So, maybe it's not a full month. Then again, I'm not really back. I am writing this in an Internet cafe in Ho Chi Minh City, Vietnam.
If you want to study one-piece-flow, and want to see why moving small batches around is better than lugging large ones, HCMC is the perfect place. The streets here have more traffic than anything I've ever seen. There are very few traffic lights, and driving on the right side of the road is sort of a very loose agreement. Also, the most common vehicles are scooters and light motorcycles. There are 30 million scooters in Vietnam, and by the look of it, most of them drive by my hotel each day. (I'll upload some pictures when I get back.) One would expect the result to be total chaos and confusion. It isn't!
Actually, the traffic flows like nothing you've ever seen (unless you've been here, of course). There are two reasons for this. The first is that though the streets are packed with vehicles, each vehicle is small and manouverable. The second reason is that the drivers drive very softly. They look ahead, and when they see any tendency to congestion they just slow down, or speed up, a bit, and steers gently to one side. The traffic flow rarely stops. There are two main causes of congestion: cars and tourists. Neither is nimble enough to move with the flow of the traffic.
You might think this has got nothing to do with software development, but it does. Speaking in general terms, the streets of HCMC are a business system, and the vehicles are goal units. In Gothenburg, where I live (well, the city closest to where I live), there are traffic lights in every street corner. Those lights regulate the traffic flow by creating batches of vehicles. The result is that when there are a lot of cars in the streets, queues build up. In contrast, here in HCMC, the traffic moves all the time. There are comparatively few queues.
In Theory Of Constraints terminology, there is little build-up of inventory in the HCMC traffic system. Value is added all the time (i.e. the vehicles are moving closer to their destination all the time). In agile development terms, the HCMC traffic flow with small vehicles and no traffic lights corresponds to using small stories instead of large use cases, and short iterations instead of long ones.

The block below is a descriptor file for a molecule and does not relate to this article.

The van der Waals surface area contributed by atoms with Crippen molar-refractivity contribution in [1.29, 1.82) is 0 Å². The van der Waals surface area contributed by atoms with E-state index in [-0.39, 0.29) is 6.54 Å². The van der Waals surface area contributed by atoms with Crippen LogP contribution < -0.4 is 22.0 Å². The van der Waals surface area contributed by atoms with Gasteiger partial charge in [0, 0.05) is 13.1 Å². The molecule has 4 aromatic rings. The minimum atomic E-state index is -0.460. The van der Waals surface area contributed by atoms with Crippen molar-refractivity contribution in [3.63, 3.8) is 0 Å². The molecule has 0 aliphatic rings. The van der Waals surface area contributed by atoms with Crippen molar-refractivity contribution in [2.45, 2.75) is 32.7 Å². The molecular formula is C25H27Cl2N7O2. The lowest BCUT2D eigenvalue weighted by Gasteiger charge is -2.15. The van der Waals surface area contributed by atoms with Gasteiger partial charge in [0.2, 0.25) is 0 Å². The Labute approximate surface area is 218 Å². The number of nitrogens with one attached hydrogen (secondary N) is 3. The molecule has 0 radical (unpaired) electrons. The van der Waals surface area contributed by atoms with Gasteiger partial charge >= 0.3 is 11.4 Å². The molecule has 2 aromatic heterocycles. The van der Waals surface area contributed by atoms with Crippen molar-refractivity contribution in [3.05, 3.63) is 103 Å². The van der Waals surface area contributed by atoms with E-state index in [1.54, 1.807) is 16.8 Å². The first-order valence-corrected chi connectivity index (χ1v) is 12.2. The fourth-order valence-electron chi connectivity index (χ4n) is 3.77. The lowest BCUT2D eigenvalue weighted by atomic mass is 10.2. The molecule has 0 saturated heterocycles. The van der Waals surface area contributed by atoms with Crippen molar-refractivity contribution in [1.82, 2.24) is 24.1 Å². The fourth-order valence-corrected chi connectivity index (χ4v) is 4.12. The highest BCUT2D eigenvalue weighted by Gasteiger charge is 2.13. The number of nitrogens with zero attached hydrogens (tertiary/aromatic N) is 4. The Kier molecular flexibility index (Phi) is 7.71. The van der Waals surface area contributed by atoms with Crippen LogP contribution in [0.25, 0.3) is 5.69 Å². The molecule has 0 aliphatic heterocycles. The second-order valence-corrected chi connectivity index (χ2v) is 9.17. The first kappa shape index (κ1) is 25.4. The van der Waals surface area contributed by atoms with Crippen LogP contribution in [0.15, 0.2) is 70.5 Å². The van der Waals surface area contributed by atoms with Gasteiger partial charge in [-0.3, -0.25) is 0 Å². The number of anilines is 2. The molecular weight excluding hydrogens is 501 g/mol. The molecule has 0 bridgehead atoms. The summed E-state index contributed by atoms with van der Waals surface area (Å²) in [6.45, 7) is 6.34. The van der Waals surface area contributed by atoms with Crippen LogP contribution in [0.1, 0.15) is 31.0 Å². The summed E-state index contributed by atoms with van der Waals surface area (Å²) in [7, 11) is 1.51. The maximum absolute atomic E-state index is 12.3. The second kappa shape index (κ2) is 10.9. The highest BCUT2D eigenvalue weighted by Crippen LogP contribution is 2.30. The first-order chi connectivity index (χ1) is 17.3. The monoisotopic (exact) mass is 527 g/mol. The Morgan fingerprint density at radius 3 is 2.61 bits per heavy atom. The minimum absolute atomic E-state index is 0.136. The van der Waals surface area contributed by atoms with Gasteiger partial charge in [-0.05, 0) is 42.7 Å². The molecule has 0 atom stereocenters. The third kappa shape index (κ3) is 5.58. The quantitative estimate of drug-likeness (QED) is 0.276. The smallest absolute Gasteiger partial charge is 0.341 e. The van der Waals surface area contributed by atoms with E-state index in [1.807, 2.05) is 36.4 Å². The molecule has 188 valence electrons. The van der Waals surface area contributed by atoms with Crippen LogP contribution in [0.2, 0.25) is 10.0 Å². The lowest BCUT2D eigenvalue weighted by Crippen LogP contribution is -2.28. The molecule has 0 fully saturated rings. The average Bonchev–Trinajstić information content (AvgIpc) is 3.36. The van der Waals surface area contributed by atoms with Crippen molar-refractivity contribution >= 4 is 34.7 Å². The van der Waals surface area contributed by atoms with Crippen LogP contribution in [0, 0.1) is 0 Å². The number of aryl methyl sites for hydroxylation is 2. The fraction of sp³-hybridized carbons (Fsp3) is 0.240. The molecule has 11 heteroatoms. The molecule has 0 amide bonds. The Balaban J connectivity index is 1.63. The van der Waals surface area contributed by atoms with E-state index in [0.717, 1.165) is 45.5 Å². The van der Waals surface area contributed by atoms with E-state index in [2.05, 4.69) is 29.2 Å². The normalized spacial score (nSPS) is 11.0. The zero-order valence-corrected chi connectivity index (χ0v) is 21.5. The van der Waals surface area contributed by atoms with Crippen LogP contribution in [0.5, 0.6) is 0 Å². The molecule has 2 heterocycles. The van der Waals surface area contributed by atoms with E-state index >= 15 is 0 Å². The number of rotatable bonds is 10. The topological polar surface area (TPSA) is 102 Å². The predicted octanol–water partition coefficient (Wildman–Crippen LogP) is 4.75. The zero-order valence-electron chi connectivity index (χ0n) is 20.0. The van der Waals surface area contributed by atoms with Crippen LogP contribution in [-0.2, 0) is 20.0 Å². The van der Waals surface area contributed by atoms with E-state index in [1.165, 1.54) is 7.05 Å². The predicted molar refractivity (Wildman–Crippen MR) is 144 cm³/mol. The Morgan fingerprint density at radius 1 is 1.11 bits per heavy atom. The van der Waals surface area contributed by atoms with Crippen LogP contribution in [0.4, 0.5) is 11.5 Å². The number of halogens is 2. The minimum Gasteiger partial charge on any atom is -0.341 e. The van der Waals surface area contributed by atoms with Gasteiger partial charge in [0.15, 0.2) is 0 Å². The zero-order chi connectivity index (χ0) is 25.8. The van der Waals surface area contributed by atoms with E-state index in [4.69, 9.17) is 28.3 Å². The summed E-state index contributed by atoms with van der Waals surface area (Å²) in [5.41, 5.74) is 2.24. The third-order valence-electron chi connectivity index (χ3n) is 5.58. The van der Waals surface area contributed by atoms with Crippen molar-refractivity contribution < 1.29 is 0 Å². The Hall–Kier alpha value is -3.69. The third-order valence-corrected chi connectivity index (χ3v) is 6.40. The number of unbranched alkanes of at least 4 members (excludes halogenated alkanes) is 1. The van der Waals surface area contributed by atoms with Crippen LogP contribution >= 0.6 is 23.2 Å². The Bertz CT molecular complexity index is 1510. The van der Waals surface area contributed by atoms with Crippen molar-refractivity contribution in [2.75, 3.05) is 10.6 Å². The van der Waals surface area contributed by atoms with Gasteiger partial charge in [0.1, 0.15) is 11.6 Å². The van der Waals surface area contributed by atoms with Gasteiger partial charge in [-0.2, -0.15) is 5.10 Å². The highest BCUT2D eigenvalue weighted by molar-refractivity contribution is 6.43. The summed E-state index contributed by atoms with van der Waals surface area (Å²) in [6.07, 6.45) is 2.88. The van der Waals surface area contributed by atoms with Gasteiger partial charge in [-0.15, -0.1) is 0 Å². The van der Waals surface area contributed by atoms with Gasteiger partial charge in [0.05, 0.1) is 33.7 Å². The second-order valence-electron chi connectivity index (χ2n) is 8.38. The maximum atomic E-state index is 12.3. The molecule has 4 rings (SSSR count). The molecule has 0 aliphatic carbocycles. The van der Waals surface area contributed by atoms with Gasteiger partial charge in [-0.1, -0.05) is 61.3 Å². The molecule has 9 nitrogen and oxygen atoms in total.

What it comes down to, is that it is all about the flow, always.
What I liked about Saigon was the utter trust you had to take in crossing the street on foot. Since the traffic never stops, you just have to wade out into the stream of scooters and walk forward at a steady pace, trusting that the drivers will swerve around you as needed. If you try to move to quick, or stop, you cause a breakdown in the flow!
Also, when driving a scooter, making a left turn required crossing into the oncoming traffic of the left lane about half a block before your turn so you could slowly move to the left as you swam upstream.
Traffic lights serve a purpose, however. They regulate the flow of traffic to avoid accidents, help the elderly, disabled, or children to cross the road without subjecting them to mortal danger, as well as other trivialities. It is estimated that 31 people die every day in traffic accidents in HCMC (Vietnam News Online, 2006). The death rate (in traffic accidents) for Vietnam is the highest in the region, with around 12700 deaths registered in 11 months in 2005.
I doubt that similar figures would be acceptable in Gothenburg or Sweden in general.
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